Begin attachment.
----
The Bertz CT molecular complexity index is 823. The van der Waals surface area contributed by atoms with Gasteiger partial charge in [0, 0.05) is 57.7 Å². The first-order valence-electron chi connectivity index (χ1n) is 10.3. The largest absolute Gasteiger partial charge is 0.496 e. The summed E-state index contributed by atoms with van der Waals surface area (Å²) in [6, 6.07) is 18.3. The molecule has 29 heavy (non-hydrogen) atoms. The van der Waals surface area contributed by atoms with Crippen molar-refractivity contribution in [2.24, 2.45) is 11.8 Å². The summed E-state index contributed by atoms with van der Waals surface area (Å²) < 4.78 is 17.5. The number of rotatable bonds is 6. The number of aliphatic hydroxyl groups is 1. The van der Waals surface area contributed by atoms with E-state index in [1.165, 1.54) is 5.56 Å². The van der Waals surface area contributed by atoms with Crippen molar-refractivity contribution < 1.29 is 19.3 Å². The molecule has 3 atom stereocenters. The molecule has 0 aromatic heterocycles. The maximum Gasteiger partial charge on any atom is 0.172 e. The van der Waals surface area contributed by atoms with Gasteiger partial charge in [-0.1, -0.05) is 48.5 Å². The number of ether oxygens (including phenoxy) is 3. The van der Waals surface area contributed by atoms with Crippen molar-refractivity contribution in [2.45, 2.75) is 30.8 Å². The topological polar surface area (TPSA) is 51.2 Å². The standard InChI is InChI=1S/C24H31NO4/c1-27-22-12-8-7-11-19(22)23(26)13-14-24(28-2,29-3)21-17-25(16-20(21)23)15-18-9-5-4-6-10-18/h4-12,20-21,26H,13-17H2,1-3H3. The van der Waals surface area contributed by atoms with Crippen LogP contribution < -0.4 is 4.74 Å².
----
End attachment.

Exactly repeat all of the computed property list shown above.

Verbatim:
The Bertz CT molecular complexity index is 823. The van der Waals surface area contributed by atoms with Gasteiger partial charge in [0, 0.05) is 57.7 Å². The first-order valence-electron chi connectivity index (χ1n) is 10.3. The largest absolute Gasteiger partial charge is 0.496 e. The summed E-state index contributed by atoms with van der Waals surface area (Å²) in [6, 6.07) is 18.3. The molecule has 29 heavy (non-hydrogen) atoms. The van der Waals surface area contributed by atoms with Crippen molar-refractivity contribution in [2.24, 2.45) is 11.8 Å². The summed E-state index contributed by atoms with van der Waals surface area (Å²) < 4.78 is 17.5. The number of rotatable bonds is 6. The number of aliphatic hydroxyl groups is 1. The van der Waals surface area contributed by atoms with E-state index in [1.165, 1.54) is 5.56 Å². The van der Waals surface area contributed by atoms with Crippen molar-refractivity contribution < 1.29 is 19.3 Å². The molecule has 3 atom stereocenters. The molecule has 0 aromatic heterocycles. The maximum Gasteiger partial charge on any atom is 0.172 e. The van der Waals surface area contributed by atoms with Gasteiger partial charge in [-0.1, -0.05) is 48.5 Å². The number of ether oxygens (including phenoxy) is 3. The van der Waals surface area contributed by atoms with Crippen molar-refractivity contribution in [2.45, 2.75) is 30.8 Å². The topological polar surface area (TPSA) is 51.2 Å². The standard InChI is InChI=1S/C24H31NO4/c1-27-22-12-8-7-11-19(22)23(26)13-14-24(28-2,29-3)21-17-25(16-20(21)23)15-18-9-5-4-6-10-18/h4-12,20-21,26H,13-17H2,1-3H3. The van der Waals surface area contributed by atoms with Crippen LogP contribution < -0.4 is 4.74 Å².